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The north of Scotland is being earmarked as a potential location for the world’s first ocean-powered datacentre, as part of a project by global development firm, SIMEC Atlantis Energy.
The site, located in the Caithness region of Scotland, would be powered by renewable energy generated by tidal turbines operated by the firm’s MeyGen division, which owns a seabed lease within the locality that is already home to a 6MW operational array.
To date, that array on its own is reported to have generated 20,000 MWh of power for exportation to the electricity grid, but the company is plotting an 80MW expansion of its capacity to help power the datacentre.
The energy will be supplied to the site via a private wire network, while network connectivity will be delivered via multiple, international subsea fibre optic cables, according to SIMEC’s plans.
It is also working towards a possible go-live date of 2024 to coincide with the completion of the tidal energy site’s 80MW expansion.
It is unclear, however, what the exact specifications of the datacentre would be at this point, although SIMEC has stated the site could have the potential to attract a hyperscale cloud or internet service provider, which gives some hint to the size of the facility being planned.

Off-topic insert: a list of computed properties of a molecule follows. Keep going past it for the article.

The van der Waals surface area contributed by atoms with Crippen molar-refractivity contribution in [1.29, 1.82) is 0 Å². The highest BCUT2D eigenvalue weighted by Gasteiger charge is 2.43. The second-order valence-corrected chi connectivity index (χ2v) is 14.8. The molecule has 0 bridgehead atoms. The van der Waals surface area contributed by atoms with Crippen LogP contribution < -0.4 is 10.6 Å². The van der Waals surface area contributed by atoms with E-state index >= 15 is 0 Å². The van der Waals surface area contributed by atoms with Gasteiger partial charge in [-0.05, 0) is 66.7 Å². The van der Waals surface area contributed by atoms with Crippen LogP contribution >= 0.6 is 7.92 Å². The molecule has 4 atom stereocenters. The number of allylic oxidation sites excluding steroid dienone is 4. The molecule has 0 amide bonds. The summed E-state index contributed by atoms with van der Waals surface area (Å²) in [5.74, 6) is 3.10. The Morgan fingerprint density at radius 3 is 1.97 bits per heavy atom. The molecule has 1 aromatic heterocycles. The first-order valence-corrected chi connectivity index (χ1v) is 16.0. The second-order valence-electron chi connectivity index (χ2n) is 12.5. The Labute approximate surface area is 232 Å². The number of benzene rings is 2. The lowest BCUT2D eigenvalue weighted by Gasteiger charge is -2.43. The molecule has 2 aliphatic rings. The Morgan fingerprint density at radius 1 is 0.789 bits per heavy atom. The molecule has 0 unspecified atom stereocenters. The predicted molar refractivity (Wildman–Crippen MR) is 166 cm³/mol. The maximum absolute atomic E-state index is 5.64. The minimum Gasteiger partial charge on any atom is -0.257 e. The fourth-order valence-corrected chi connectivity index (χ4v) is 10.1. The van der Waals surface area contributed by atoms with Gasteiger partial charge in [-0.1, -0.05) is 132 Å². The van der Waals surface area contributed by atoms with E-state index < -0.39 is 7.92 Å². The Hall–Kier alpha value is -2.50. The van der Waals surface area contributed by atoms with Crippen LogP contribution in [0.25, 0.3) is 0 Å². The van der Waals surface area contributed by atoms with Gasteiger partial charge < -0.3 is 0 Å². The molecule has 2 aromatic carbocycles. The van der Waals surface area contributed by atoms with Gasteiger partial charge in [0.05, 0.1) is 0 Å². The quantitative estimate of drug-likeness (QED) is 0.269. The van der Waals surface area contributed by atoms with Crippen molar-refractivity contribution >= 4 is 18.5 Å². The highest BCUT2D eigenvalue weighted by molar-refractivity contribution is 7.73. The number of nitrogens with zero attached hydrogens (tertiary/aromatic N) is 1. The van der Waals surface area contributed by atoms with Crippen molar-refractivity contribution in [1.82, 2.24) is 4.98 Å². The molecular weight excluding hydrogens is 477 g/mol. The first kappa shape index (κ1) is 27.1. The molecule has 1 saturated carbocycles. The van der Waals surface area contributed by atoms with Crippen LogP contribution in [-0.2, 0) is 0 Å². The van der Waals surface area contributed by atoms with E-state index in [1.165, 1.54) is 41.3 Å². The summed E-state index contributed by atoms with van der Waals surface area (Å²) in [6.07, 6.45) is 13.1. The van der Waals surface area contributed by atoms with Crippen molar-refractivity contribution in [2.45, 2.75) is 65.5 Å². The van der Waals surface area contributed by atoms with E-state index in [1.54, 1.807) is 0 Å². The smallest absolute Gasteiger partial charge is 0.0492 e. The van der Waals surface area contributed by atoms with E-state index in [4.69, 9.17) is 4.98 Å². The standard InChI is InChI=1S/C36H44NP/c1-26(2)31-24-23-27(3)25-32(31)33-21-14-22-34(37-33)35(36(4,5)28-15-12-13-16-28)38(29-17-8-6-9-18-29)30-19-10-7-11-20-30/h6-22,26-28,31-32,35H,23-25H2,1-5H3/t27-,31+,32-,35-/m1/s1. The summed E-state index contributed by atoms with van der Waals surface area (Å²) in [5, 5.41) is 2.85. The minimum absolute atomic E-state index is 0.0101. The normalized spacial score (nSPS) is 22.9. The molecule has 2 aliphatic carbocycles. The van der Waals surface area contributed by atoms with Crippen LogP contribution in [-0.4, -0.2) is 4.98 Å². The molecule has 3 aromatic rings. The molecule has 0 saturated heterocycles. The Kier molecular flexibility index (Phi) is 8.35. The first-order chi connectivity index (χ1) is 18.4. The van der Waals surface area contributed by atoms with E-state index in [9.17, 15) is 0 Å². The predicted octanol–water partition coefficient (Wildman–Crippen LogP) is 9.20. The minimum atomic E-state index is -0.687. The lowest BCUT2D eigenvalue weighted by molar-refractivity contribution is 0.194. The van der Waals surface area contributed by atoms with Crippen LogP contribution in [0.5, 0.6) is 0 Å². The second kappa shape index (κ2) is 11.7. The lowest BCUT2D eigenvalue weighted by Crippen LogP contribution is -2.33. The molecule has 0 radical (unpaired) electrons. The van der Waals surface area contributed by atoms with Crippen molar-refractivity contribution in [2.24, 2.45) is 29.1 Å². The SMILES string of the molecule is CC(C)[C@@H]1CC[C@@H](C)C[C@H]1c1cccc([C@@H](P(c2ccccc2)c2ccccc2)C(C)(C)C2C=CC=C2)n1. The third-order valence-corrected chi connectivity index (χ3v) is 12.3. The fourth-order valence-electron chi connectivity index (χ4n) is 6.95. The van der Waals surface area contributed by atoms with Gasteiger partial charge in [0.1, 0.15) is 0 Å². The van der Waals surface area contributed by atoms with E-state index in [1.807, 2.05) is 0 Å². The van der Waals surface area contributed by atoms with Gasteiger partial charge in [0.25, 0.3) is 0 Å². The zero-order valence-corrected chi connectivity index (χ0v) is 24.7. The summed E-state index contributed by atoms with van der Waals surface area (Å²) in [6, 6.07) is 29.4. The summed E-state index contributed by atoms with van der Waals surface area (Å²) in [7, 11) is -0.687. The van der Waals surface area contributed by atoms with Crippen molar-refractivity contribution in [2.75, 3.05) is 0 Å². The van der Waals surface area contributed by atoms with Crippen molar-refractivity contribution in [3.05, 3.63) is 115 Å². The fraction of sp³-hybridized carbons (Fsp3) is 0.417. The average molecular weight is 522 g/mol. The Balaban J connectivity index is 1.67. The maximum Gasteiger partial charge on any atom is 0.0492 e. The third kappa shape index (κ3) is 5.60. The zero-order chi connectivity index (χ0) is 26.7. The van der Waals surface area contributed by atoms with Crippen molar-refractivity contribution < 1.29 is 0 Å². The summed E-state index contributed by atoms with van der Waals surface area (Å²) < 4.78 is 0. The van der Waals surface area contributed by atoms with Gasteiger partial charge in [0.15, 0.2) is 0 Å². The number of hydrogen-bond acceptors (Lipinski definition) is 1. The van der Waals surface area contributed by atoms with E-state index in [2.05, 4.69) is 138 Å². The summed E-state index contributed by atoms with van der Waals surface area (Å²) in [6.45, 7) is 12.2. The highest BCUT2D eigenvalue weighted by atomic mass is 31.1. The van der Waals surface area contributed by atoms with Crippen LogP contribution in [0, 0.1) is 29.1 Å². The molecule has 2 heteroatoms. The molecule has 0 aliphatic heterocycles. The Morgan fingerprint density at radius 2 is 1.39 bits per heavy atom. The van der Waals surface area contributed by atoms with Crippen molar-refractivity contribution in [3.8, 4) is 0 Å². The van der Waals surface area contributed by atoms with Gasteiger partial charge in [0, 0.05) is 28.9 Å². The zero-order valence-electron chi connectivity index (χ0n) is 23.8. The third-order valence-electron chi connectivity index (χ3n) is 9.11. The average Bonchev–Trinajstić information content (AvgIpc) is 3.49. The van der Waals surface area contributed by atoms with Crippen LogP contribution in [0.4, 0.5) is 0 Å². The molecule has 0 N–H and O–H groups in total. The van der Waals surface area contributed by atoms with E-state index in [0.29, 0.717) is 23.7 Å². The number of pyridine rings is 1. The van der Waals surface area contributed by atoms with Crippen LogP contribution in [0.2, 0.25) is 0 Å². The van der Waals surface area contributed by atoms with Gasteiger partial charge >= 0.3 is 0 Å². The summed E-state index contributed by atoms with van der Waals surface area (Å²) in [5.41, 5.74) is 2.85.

That said, the company has also mooted the idea of bringing online a smaller “datacentre module” ahead of the proposed 2024 date that would feed off the site’s existing tidal energy capacity.
SIMEC has consulted with multinational engineering firm AECOM on the project and is said to be in discussions with datacentre operators worldwide to progress its server farm construction plans.
Tim Cornelius, CEO of SIMEC Atlantis, said the area’s “persistent” cool weather and proximity to subsea cables mark it out as a favourable location for a sustainable datacentre development.
“Data is being touted as the new oil. It is arguably becoming the world’s most valuable resource, and the amount of data requiring storage is increasing at a staggering pace. However, datacentres are undeniably power hungry, and the clients of data centre operators are rightly demanding power be sourced from renewable and sustainable sources,” said Cornelius.
“This exciting project represents the marriage of a world-leading renewable energy project in MeyGen with a datacentre operator that seeks to provide its clients with a large amount of computing power, powered from a sustainable and reliable source – the ocean.
“We also believe that Scotland can play a key role in the global datacentre industry thanks to its ready access to clean energy, and we are eager to play our part at Atlantis to turn this potential into reality.”
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